Nike Prototype Forces World Athletics to Make a Decision
By Jaymes Cole , Shoe Expert at Track Shack
Full body speed-suits in swimming to reduce drag, plates that restrict the amount of power a racecar can make, the PSI in footballs in the NFL to prevent “Deflate Gate”; most other sports have regulations on equipment that were either a part in the inception of the sport or were a response to a manipulation of the rule to gain an unfair competitive advantage over other brands or teams. Outside of course regulations and a handful of vague shoe regulations, the running world has had a relatively free market for shoe companies to experiment with different combinations and technology to create the "next big thing".
Enter: the Nike Vaporfly 4% in 2017.
Nike athletes have been running in this shoe or prototypes of this shoe since 2015. The most famous being Eliud Kipchoge, who wore a prototype of the “Alphafly”, the rumored next generation of the Vaporfly, in the Ineos 1:59 Challenge while running the World's First sub 2 hour marathon (1:59:40, a pace of 4:33 per mile for 26.2 miles!).
Since the release of the Vaporfly to the public in 2017, we have seen record numbers of fast marathons by comparison to previous years. From the 2020 Olympic Trials Marathon in Atlanta having over 500 women (246 qualified in record number for the 2016 Olympic Trials Marathon in Los Angeles) to the Boston Marathon qualifying. A quick glance at the front pack of 2019's California International Marathon and you will find a sea of green and pink shoes on the feet of most of the athletes (the Next%, an update of the original 4% shoe).
You may ask "What's so special about this shoe?" Nike made the original claim that the shoe can improve running economy, how efficient you use oxygen, by an average of 4% over the previous industry leading marathon racing shoes. The shoe features extra spongy foam, purchased from an aerospace engineering company, and a carbon fiber plate that make up a very chunky looking midsole.
The magic is in the foam, specifically, and more of it. The foam produces more energy return, at a lighter weight, than other shoe companies. Therefore, Nike is able to place more of it underneath your foot without adding extra weight to the shoe. However, having that much stack height in a shoe can make it a bit unstable. Nike's solution: put a carbon fiber plate in it that keeps the shoe more rigid and creates an equal spread of force across the midsole.
Controversy around the prototype caused a response from World Athletics, the governing body of the Olympics and the IAAF World Championships. The "Alphafly" was rumored to have a 50 millimeter stack height and 3 carbon fiber plates within the midsole, something completely unheard of in the running shoe world. How much of a difference does the shoe actually make and is it an unfair advantage over other non-Nike sponsored athletes?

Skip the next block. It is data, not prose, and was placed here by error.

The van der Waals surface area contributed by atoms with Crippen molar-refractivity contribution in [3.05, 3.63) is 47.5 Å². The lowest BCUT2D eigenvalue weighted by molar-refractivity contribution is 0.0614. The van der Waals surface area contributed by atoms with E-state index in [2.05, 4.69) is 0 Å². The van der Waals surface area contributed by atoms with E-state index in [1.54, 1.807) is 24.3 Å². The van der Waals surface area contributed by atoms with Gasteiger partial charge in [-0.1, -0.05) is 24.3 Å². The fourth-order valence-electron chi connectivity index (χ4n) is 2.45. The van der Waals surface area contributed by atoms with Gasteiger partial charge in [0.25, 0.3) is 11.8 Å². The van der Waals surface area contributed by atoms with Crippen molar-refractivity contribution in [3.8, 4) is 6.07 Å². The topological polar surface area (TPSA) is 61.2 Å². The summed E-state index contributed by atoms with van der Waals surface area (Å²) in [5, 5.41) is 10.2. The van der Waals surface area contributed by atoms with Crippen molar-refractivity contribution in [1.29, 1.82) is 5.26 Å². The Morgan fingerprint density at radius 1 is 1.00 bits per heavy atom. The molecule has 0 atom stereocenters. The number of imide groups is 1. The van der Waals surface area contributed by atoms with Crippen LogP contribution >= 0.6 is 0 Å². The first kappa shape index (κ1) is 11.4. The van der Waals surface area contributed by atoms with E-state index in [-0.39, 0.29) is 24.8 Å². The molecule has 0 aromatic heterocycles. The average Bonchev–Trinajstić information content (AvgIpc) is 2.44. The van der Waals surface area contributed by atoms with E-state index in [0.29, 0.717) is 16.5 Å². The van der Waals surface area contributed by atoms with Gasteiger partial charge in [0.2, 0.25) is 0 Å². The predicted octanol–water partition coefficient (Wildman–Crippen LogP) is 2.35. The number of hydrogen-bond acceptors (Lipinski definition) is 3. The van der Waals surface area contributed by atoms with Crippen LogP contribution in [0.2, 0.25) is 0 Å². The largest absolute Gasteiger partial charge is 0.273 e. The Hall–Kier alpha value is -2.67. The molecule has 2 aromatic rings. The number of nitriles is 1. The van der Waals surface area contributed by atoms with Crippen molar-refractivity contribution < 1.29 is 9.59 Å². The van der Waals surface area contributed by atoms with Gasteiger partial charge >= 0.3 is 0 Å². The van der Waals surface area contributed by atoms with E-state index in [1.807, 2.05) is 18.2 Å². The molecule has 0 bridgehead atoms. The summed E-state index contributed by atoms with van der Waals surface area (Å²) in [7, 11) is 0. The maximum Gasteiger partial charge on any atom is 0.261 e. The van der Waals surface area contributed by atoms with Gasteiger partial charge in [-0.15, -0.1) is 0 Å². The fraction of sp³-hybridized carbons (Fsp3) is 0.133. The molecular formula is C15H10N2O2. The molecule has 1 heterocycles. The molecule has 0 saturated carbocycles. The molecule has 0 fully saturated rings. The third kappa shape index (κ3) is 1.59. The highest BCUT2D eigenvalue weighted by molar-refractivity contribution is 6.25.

Almost every other major running brand out there (Brooks, Saucony, New Balance, Asics, etc.) have their own chunky, carbon fiber plated racing shoe in the works but none of them have released official scientific data, as Nike did, on the effectiveness of their shoe.
In loom of the 2020 Tokyo Olympics, the officials at World Athletics were being pressed by brands and athletes alike to come out with a set of regulations to help keep the competition as equal as possible and provide a guideline for shoe designers to work with.
The regulations are pretty clear and concise and don't outlaw any shoe that is in production currently:
-the shoe must be in production for at least 4 months prior to being legal for competition
-the shoe must have no higher than a 40 millimeter stack height
-the shoe is limited to one carbon plate that must either be full length or along the same plane (I.e. There cannot be 2 half-length plates under the forefoot of the shoe)
As it stands, these rules do not take effect until April 30th, 2020, so the Olympic Trials Marathon is still free game for prototype shoes to be worn by athletes as it takes place on February 29th. However, for a shoe to be legal for the Tokyo Olympics, it must be released by the end of March to fall under the 4 months of production rule. Companies that have Olympic hopefuls are being forced to expedite the release date of their shoes so that their athletes aren't at a disadvantage solely because of the brand they're sponsored by.
So what does all this mean? For most of us, not a whole lot. What it really means is diversity and equality of opportunity. Diversity on the start line of major marathons and diversity in choice when it comes to marathon racing shoes; equality of opportunity where the person running their first ever 5k has the same opportunity to wear a shoe on race day as the cream of the crop elite runners.
So, in the future, if you're watching the New York City Marathon and wanting to get your hands on that bright, flashy shoe that was victorious that day, you can.
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